Community Investment Trust could turn Southeast residents into investors 

Taking Ownership

click to enlarge The Oregon-based organization Mercy Corps facilitates investment in a strip mall. - COURTESY
  • Courtesy
  • The Oregon-based organization Mercy Corps facilitates investment in a strip mall.

If a couple of neighborhood organizations get their way, residents of Southeast Colorado Springs could someday have the opportunity to invest directly in their community.

There are not many opportunities out there for so-called “small investors,” or people who have between $10 and $100 a month to put toward acquiring equity. A Portland, Oregon-based global aid organization, Mercy Corps, sought to change that about two years ago — and Colorado Springs could be the first community in the country to replicate its neighborhood-centric economic development model.

Mercy Corps set up a Community Investment Trust, or CIT, allowing community members to purchase a strip mall in a lower-income, highly diverse Portland neighborhood.

Residents must attend a couple of two-hour classes to learn about investing and budgeting before signing on as investors. When they do, they can choose a dollar amount — between $10 and $100 — to invest each month in the strip mall. There’s no risk of losing money for residents, and they can withdraw at any time.

“We looked for a neighborhood where it was predominantly renters, where it was diverse, where there were potential impacts of displacement, gentrification — and where people could find a value in owning a long-term asset,” says John Haines, the executive director of the Portland CIT. “Renters and people who hadn’t engaged in ownership were very interested in the prospect of being part of something larger in their neighborhood, such as owning a part of a strip mall.”

The Council of Neighbors and Organizations (CONO) in Colorado Springs picked up on the idea when a Southeast resident sent CONO’s program director, Max Cupp, an article about Portland’s CIT.

After holding conversations with community members, CONO determined there was enough interest in the project to hire Haines as a consultant (with the help of the Pikes Peak Community Foundation and the Urban Land Institute Building Healthy Places Initiative) to visit Colorado Springs and offer advice on how to replicate Portland’s model.

On Oct. 10, around three dozen Southeast community members were present at the Deerfield Hills Community Center to hear Haines’ pitch. Afterward, they split into focus groups and provided feedback to CONO and Haines.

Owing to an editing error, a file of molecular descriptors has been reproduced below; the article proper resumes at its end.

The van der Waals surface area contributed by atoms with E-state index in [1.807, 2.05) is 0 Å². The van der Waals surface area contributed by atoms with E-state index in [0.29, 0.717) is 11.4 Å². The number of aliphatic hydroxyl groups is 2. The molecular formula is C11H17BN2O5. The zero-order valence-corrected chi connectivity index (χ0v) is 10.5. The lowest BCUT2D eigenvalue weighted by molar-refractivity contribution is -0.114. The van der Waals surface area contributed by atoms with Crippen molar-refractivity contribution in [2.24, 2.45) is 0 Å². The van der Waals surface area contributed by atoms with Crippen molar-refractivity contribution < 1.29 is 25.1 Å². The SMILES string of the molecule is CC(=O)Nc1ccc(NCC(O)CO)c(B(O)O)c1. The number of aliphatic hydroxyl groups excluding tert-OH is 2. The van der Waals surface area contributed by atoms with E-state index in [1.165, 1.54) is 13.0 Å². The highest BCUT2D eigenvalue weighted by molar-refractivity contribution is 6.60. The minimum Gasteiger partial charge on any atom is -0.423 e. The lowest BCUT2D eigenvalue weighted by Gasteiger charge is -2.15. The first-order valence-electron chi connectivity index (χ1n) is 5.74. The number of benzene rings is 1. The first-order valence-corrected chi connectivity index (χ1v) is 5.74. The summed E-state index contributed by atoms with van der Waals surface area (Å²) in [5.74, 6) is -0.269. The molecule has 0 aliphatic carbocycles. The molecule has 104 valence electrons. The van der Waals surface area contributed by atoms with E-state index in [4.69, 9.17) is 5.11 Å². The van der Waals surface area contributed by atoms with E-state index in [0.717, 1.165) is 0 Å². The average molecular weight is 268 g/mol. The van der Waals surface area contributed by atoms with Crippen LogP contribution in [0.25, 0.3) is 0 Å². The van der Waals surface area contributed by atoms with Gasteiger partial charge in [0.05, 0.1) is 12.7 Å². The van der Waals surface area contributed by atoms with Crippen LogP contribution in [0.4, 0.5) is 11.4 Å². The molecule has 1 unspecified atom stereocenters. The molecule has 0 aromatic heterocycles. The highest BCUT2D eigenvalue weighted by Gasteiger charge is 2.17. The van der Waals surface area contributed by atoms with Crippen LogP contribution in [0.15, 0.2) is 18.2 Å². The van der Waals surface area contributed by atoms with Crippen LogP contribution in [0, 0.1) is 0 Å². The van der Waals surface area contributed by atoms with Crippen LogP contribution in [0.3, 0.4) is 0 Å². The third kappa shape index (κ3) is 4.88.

Haines explained that after attending the investing classes (which would be taught by community members who’d be paid a stipend), residents would be able to pick a small monthly dollar amount to invest in owning part of the strip mall. Investors are paid dividends based on profits and the property’s appraised value.

It’s a no-risk investment: With this type of bank loan, the community investors are free to take out their money at any time, even if the building were to lose money.

Most said they would be interested in investing $10 to $100 a month in a strip mall or part of one, though a question hung in the air: Is this too good to be true?

“We really need to ensure that we have the trust of the community in rolling out the classes, and especially in presenting the investment opportunity,” Cupp says. “Some people at first kind of said, ‘Well, it kind of seems like it could be like a get-rich-quick thing.’”

The community members also said they’d want to know more about the investment opportunity before committing.

The project is still a ways down the road. First, CONO wants to collect surveys from Southeast community members (available online at tinyurl.com/community-trust-survey). It’s also working to complete a feasibility study to get a better idea of whether a real estate investment could provide returns for investors, and which buildings might work. Two possibilities might be the Mission Trace Shopping Center, or Astrozon Plaza. That study should be done within the next couple of months.

The project would also need an “impact investor,” a group of investors or a foundation to help cover the initial down payment on the building.

In Portland, Mercy Corps provided $220,000 and a philanthropist $230,000 for an initial down payment on a $1.2 million building. CONO’s looking to purchase a similarly priced piece of real estate, but fundraising for the down payment may look slightly different.

While Cupp is quick to caution that a Southeast CIT is not a done deal, he’s optimistic that acquiring enough for a down payment won’t be too much of a problem in Colorado Springs.

“We had a meeting with potential investors and stakeholders, and then several other kinds of one-on-one meetings just talking about the topic and gauging interest of people who could potentially be funders, and there was a lot of interest, to be honest,” Cupp says. “... I definitely think it could come from within this community, whether it’s one person, a foundation, or potentially a small group of investors.” 


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